Fly With An Astronaut | Wendy LawrenceMar 23, 2018 09:15 AM - Mar 23, 2018 01:30 PM Kennedy Space Center Visitor Complex
Tour Kennedy Space Center with an Astronaut Guide
Explore Kennedy Space Center as part of a small group with your astronaut guide. Discover the birthplace of America’s space program with an experienced space explorer by your side as you tour Space Shuttle Atlantis® and blast off on Shuttle Launch Experience®, along with touring the iconic sites of Kennedy Space Center by motor coach. Savor a catered lunch!
- $199 for adults and includes daily admission
- $174 for children ages 3-11 and includes daily admission
- Annual passholders pay only $149 for adults and $134 for children. Annual passholder Fly With An Astronaut tickets are only available by calling 855-456-6597.
- Tour is scheduled 9:15 am to 1:30 pm.
- Space is limited to 43 participants.
- This tour may not be suitable for young children due to the length of the tour and minors must be accompanied by a participating, paying adult over the age of 18.
- Guests must be a minimum of 44"/111.76 cm to ride the Shuttle Launch Experience.
Note: Astronaut(s), times, dates and tour/dining locations are subject to change.
Astronaut Wendy Lawrence was born in Jacksonville, Florida in 1959. She has studied at the US Naval Academy, MIT, and the Woods Hole Oceanographic Institution (WHOI). She also spent time as the Director of Operations for NASA at the Gagarin Cosmonaut Training Center in Star City, Russia.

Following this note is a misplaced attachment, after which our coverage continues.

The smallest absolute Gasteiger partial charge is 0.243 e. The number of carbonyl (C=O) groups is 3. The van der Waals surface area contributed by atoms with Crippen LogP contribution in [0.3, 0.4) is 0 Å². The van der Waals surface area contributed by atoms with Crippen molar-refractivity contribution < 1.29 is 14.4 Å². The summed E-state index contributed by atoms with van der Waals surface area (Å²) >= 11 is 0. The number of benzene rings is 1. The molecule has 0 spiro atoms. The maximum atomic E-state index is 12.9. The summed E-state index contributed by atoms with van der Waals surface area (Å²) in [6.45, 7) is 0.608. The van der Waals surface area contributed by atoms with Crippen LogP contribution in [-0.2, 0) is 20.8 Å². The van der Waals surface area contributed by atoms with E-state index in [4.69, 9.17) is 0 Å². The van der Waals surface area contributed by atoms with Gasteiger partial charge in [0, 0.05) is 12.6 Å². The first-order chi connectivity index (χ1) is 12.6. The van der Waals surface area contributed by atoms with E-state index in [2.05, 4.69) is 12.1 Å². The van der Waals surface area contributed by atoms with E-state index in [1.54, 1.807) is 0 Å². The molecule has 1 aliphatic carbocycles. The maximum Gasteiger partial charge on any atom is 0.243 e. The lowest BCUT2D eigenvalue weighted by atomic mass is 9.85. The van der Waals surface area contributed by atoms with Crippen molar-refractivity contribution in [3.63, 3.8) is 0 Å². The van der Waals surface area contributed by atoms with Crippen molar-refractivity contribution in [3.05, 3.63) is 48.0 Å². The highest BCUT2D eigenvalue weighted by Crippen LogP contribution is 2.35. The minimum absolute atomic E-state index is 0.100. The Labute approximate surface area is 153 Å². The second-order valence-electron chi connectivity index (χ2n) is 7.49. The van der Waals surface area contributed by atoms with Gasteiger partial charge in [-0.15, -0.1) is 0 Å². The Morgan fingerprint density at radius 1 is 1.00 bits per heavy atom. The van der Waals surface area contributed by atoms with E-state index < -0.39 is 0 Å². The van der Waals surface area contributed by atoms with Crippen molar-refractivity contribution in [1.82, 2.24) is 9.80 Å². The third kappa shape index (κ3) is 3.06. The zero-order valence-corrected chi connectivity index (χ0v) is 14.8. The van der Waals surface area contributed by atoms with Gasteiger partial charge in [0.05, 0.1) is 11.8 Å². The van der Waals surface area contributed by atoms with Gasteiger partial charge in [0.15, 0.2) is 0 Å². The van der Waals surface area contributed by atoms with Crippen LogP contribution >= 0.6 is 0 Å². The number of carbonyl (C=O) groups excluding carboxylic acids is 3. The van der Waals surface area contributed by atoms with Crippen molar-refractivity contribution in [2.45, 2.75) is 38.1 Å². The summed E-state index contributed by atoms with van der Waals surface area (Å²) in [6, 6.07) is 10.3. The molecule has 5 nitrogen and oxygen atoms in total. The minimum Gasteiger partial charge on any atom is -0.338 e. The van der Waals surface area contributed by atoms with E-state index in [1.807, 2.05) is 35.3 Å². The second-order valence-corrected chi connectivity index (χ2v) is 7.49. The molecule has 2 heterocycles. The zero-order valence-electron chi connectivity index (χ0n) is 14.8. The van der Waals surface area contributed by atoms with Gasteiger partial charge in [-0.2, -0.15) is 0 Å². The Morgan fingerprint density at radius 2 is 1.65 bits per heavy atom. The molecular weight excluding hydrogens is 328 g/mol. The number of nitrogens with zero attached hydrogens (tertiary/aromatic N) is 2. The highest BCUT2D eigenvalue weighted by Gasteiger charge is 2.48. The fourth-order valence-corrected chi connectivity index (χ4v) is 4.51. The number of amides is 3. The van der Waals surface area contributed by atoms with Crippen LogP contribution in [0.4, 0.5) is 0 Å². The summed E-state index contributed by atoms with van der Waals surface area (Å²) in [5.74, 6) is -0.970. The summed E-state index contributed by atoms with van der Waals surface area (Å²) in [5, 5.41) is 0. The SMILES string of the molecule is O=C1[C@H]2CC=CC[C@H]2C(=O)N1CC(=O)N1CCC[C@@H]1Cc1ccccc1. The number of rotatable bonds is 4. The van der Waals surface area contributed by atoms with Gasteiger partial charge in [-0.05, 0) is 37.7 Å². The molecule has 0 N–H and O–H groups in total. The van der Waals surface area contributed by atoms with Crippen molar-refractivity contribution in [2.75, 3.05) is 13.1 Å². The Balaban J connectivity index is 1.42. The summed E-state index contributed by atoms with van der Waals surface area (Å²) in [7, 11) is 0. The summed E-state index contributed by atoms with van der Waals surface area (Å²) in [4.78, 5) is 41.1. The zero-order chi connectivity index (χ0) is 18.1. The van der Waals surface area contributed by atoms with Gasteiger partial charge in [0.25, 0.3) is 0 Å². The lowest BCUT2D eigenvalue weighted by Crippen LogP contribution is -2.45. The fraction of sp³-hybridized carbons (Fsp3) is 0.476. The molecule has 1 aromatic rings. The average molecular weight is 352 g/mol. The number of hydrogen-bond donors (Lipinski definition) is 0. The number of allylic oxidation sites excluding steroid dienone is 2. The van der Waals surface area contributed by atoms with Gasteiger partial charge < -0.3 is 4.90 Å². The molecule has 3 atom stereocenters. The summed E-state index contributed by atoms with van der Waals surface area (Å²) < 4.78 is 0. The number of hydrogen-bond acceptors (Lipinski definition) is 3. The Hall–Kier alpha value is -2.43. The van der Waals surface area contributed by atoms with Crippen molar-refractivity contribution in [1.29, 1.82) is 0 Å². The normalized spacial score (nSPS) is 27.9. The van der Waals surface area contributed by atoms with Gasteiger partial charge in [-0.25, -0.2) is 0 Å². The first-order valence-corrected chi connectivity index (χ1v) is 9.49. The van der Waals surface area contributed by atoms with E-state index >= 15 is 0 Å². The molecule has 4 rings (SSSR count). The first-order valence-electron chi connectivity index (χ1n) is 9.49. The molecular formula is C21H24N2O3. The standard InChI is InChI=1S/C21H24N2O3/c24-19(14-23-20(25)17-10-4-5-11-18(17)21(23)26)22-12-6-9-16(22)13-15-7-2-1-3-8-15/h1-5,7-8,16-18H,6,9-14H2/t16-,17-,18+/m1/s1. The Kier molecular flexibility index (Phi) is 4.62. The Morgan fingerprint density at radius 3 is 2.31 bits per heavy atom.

Lawrence was an accomplished Naval aviator with over 1500 hours in six different kinds of helicopters and 800 shipboard landings. Her childhood dream of flying in space led her to apply for the Astronaut Corps. In 1992, Lawrence was selected by NASA and began training for her first flight onboard Space Shuttle Endeavor as the first female graduate of the U.S. Naval Academy to fly in space. Aboard Endeavour, the STS-67 crew’s mission was to study ultraviolet light radiating from distant objects and galaxies.
Lawrence went on to join three more shuttle crews over the next 10 years, including missions to Mir and the International Space Station. Wendy Lawrence’s final flight, STS-114 Return to Flight, was the first shuttle flight after the loss of Columbia. The crew of STS-114 tested and evaluated new procedures for the inspection and repair of the space shuttle thermal protection system, requiring EVA (extra vehicular activity or spacewalk) for in-flight repairs to the orbiter. Lawrence has spent a total of 51 days orbiting the Earth.
After 1225 hours in space, 11 years, and four shuttle flights later, Lawrence retired from NASA in 2006. She now spends her time supporting K-12 STEM education programs.